Work and pensions secretary Iain Duncan Smith lost his rag on a radio show on Wednesday in a bristling exchange with LBC's James O'Brien over workfare, unemployment and the recent Poundland case.
A flagship back-to-work scheme was ruled legally flawed last week after the Court of Appeal said the rules of the work experience scheme were unclear.
Host O'Brien was accused of being "ludicrous" and "ridiculous" as the politician and the broadcaster thrashed over whether the workfare programme was indeed fair.
Referring to university graduate Cait Reilly, 24, from Birmingham, who challenged having to work for free at a local Poundland discount store or face losing her benefits, Iain Duncan Smith said: "She was being paid for it, what do you think the taxpayer was paying her for God's sake? Her job seekers allowance. The taxpayer is paying her wages."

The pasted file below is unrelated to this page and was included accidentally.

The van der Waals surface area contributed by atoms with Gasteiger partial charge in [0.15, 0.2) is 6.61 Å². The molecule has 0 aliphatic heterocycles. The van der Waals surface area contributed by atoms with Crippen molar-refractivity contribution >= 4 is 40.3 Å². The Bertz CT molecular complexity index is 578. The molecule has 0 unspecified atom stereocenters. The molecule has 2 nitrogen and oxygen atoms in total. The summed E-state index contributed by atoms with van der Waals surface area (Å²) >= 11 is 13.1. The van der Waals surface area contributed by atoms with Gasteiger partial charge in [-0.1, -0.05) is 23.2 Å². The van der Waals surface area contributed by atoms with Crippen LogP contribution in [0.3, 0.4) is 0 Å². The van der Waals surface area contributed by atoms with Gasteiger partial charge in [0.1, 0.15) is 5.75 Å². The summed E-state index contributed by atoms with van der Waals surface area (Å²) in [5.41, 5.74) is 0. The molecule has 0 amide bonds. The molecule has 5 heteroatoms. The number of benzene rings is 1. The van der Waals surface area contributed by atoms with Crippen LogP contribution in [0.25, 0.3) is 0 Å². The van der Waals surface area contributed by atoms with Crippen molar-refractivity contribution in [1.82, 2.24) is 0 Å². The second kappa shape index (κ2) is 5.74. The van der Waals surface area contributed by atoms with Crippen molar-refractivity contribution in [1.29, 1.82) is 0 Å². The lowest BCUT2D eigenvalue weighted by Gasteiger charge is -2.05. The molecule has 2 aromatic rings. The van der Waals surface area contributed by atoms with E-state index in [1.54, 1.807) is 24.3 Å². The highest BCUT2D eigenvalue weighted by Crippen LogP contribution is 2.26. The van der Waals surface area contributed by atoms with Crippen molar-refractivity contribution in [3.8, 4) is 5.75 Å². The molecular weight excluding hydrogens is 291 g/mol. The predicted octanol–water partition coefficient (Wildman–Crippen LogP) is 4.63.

He also clarified comments made last Sunday on BBC1's Andrew Marr Show that implied she was one of a "group of people out there who think they are too good for this kind of stuff."
Instead he said: "If your shelves do not have food on them, doesn't the shelf stacker have some important part in society?"
When O'Brien asked him about the 1692 people who applied for the eight jobs at a coffee shop in Nottingham, Duncan Smith replied: "There are jobs there, its not easy and people have to keep looking. The reality that people are looking for jobs is a positive point to make for young people's determination to find work."
He also appears to suggest that British jobseekers should be lucky they aren't in France or Spain, where unemployment levels have hit record highs.
The tension between the two men was palpable. Listen to the full exchange below.